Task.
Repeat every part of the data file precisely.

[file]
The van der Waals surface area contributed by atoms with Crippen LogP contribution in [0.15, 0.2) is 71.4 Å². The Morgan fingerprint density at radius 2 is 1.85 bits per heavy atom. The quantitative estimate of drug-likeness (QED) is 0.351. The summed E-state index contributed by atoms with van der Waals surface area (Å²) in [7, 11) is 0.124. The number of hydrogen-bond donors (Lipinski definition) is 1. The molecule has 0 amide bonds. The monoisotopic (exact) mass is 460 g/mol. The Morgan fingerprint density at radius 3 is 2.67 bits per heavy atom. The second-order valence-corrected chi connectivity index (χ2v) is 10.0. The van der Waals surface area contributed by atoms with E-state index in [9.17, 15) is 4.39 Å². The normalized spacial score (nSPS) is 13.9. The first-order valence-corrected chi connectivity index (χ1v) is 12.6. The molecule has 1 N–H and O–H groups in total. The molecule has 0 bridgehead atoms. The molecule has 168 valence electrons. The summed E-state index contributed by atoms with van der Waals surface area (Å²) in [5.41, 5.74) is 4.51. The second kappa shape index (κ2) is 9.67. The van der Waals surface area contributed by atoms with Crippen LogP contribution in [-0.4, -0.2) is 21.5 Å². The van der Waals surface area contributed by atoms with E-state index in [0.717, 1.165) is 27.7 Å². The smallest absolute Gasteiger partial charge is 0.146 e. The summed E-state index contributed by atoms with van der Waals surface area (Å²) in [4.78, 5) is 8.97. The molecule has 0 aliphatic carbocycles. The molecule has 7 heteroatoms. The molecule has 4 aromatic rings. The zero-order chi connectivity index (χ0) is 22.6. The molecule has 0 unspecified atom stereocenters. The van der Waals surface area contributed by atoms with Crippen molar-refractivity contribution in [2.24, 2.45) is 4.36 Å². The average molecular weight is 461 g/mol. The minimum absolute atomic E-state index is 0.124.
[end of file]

The van der Waals surface area contributed by atoms with Crippen LogP contribution in [0.15, 0.2) is 71.4 Å². The Morgan fingerprint density at radius 2 is 1.85 bits per heavy atom. The quantitative estimate of drug-likeness (QED) is 0.351. The summed E-state index contributed by atoms with van der Waals surface area (Å²) in [7, 11) is 0.124. The number of hydrogen-bond donors (Lipinski definition) is 1. The molecule has 0 amide bonds. The monoisotopic (exact) mass is 460 g/mol. The Morgan fingerprint density at radius 3 is 2.67 bits per heavy atom. The second-order valence-corrected chi connectivity index (χ2v) is 10.0. The van der Waals surface area contributed by atoms with E-state index in [9.17, 15) is 4.39 Å². The normalized spacial score (nSPS) is 13.9. The first-order valence-corrected chi connectivity index (χ1v) is 12.6. The molecule has 1 N–H and O–H groups in total. The molecule has 0 bridgehead atoms. The molecule has 168 valence electrons. The summed E-state index contributed by atoms with van der Waals surface area (Å²) in [5.41, 5.74) is 4.51. The second kappa shape index (κ2) is 9.67. The van der Waals surface area contributed by atoms with Crippen LogP contribution in [-0.4, -0.2) is 21.5 Å². The van der Waals surface area contributed by atoms with E-state index in [0.717, 1.165) is 27.7 Å². The smallest absolute Gasteiger partial charge is 0.146 e. The summed E-state index contributed by atoms with van der Waals surface area (Å²) in [4.78, 5) is 8.97. The molecule has 0 aliphatic carbocycles. The molecule has 7 heteroatoms. The molecule has 4 aromatic rings. The zero-order chi connectivity index (χ0) is 22.6. The molecule has 0 unspecified atom stereocenters. The van der Waals surface area contributed by atoms with Crippen molar-refractivity contribution in [2.24, 2.45) is 4.36 Å². The average molecular weight is 461 g/mol. The minimum absolute atomic E-state index is 0.124.